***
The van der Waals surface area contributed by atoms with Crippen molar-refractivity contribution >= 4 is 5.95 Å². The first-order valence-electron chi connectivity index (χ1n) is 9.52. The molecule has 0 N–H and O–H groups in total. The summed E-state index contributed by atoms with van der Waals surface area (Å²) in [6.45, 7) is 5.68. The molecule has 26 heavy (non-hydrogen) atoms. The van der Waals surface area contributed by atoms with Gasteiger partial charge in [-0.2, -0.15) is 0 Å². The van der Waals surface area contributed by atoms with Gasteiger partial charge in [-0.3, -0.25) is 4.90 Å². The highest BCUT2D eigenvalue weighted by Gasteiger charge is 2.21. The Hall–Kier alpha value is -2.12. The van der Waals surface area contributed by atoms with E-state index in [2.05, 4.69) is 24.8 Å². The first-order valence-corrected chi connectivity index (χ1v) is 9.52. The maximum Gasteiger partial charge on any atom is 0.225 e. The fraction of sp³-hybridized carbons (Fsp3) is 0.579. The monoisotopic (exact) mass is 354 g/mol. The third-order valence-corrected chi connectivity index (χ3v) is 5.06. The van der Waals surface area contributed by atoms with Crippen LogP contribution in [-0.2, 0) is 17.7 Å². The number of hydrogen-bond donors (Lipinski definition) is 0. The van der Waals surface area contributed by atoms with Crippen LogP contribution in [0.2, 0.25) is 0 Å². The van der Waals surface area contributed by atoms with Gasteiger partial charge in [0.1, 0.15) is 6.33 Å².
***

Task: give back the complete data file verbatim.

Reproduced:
The van der Waals surface area contributed by atoms with Crippen molar-refractivity contribution >= 4 is 5.95 Å². The first-order valence-electron chi connectivity index (χ1n) is 9.52. The molecule has 0 N–H and O–H groups in total. The summed E-state index contributed by atoms with van der Waals surface area (Å²) in [6.45, 7) is 5.68. The molecule has 26 heavy (non-hydrogen) atoms. The van der Waals surface area contributed by atoms with Gasteiger partial charge in [-0.2, -0.15) is 0 Å². The van der Waals surface area contributed by atoms with Gasteiger partial charge in [-0.3, -0.25) is 4.90 Å². The highest BCUT2D eigenvalue weighted by Gasteiger charge is 2.21. The Hall–Kier alpha value is -2.12. The van der Waals surface area contributed by atoms with E-state index in [2.05, 4.69) is 24.8 Å². The first-order valence-corrected chi connectivity index (χ1v) is 9.52. The maximum Gasteiger partial charge on any atom is 0.225 e. The fraction of sp³-hybridized carbons (Fsp3) is 0.579. The monoisotopic (exact) mass is 354 g/mol. The third-order valence-corrected chi connectivity index (χ3v) is 5.06. The van der Waals surface area contributed by atoms with Crippen LogP contribution in [-0.2, 0) is 17.7 Å². The number of hydrogen-bond donors (Lipinski definition) is 0. The van der Waals surface area contributed by atoms with Crippen LogP contribution in [0.2, 0.25) is 0 Å². The van der Waals surface area contributed by atoms with Gasteiger partial charge in [0.1, 0.15) is 6.33 Å².